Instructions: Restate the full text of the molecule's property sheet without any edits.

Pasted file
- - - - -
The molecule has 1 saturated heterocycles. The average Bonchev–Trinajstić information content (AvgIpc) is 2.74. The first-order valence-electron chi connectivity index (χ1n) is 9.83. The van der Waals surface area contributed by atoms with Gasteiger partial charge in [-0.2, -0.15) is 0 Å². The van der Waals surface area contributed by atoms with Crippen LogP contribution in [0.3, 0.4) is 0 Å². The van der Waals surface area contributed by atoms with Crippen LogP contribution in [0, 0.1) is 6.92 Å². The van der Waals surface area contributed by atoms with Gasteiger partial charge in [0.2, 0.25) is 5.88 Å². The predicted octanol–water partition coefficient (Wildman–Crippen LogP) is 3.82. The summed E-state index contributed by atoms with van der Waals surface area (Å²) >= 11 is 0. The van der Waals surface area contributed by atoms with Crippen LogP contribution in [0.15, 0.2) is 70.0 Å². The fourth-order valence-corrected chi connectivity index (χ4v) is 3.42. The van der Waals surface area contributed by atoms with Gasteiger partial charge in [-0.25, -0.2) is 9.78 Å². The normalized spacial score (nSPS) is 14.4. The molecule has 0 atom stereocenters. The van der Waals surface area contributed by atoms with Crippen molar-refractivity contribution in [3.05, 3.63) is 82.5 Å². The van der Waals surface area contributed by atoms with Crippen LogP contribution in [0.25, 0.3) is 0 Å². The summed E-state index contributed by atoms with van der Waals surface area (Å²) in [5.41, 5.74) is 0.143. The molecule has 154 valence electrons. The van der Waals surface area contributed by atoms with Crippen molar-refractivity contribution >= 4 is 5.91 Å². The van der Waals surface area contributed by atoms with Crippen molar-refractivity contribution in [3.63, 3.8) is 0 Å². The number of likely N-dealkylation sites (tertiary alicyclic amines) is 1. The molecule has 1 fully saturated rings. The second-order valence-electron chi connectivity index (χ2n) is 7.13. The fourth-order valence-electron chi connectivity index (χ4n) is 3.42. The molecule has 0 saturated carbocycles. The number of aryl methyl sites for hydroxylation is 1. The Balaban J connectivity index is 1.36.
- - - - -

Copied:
The molecule has 1 saturated heterocycles. The average Bonchev–Trinajstić information content (AvgIpc) is 2.74. The first-order valence-electron chi connectivity index (χ1n) is 9.83. The van der Waals surface area contributed by atoms with Gasteiger partial charge in [-0.2, -0.15) is 0 Å². The van der Waals surface area contributed by atoms with Crippen LogP contribution in [0.3, 0.4) is 0 Å². The van der Waals surface area contributed by atoms with Crippen LogP contribution in [0, 0.1) is 6.92 Å². The van der Waals surface area contributed by atoms with Gasteiger partial charge in [0.2, 0.25) is 5.88 Å². The predicted octanol–water partition coefficient (Wildman–Crippen LogP) is 3.82. The summed E-state index contributed by atoms with van der Waals surface area (Å²) >= 11 is 0. The van der Waals surface area contributed by atoms with Crippen LogP contribution in [0.15, 0.2) is 70.0 Å². The fourth-order valence-corrected chi connectivity index (χ4v) is 3.42. The van der Waals surface area contributed by atoms with Gasteiger partial charge in [-0.25, -0.2) is 9.78 Å². The normalized spacial score (nSPS) is 14.4. The molecule has 0 atom stereocenters. The van der Waals surface area contributed by atoms with Crippen molar-refractivity contribution in [3.05, 3.63) is 82.5 Å². The van der Waals surface area contributed by atoms with Crippen LogP contribution in [0.25, 0.3) is 0 Å². The summed E-state index contributed by atoms with van der Waals surface area (Å²) in [5.41, 5.74) is 0.143. The molecule has 154 valence electrons. The van der Waals surface area contributed by atoms with Crippen molar-refractivity contribution >= 4 is 5.91 Å². The van der Waals surface area contributed by atoms with Crippen molar-refractivity contribution in [3.63, 3.8) is 0 Å². The number of likely N-dealkylation sites (tertiary alicyclic amines) is 1. The molecule has 1 fully saturated rings. The second-order valence-electron chi connectivity index (χ2n) is 7.13. The fourth-order valence-electron chi connectivity index (χ4n) is 3.42. The molecule has 0 saturated carbocycles. The number of aryl methyl sites for hydroxylation is 1. The Balaban J connectivity index is 1.36.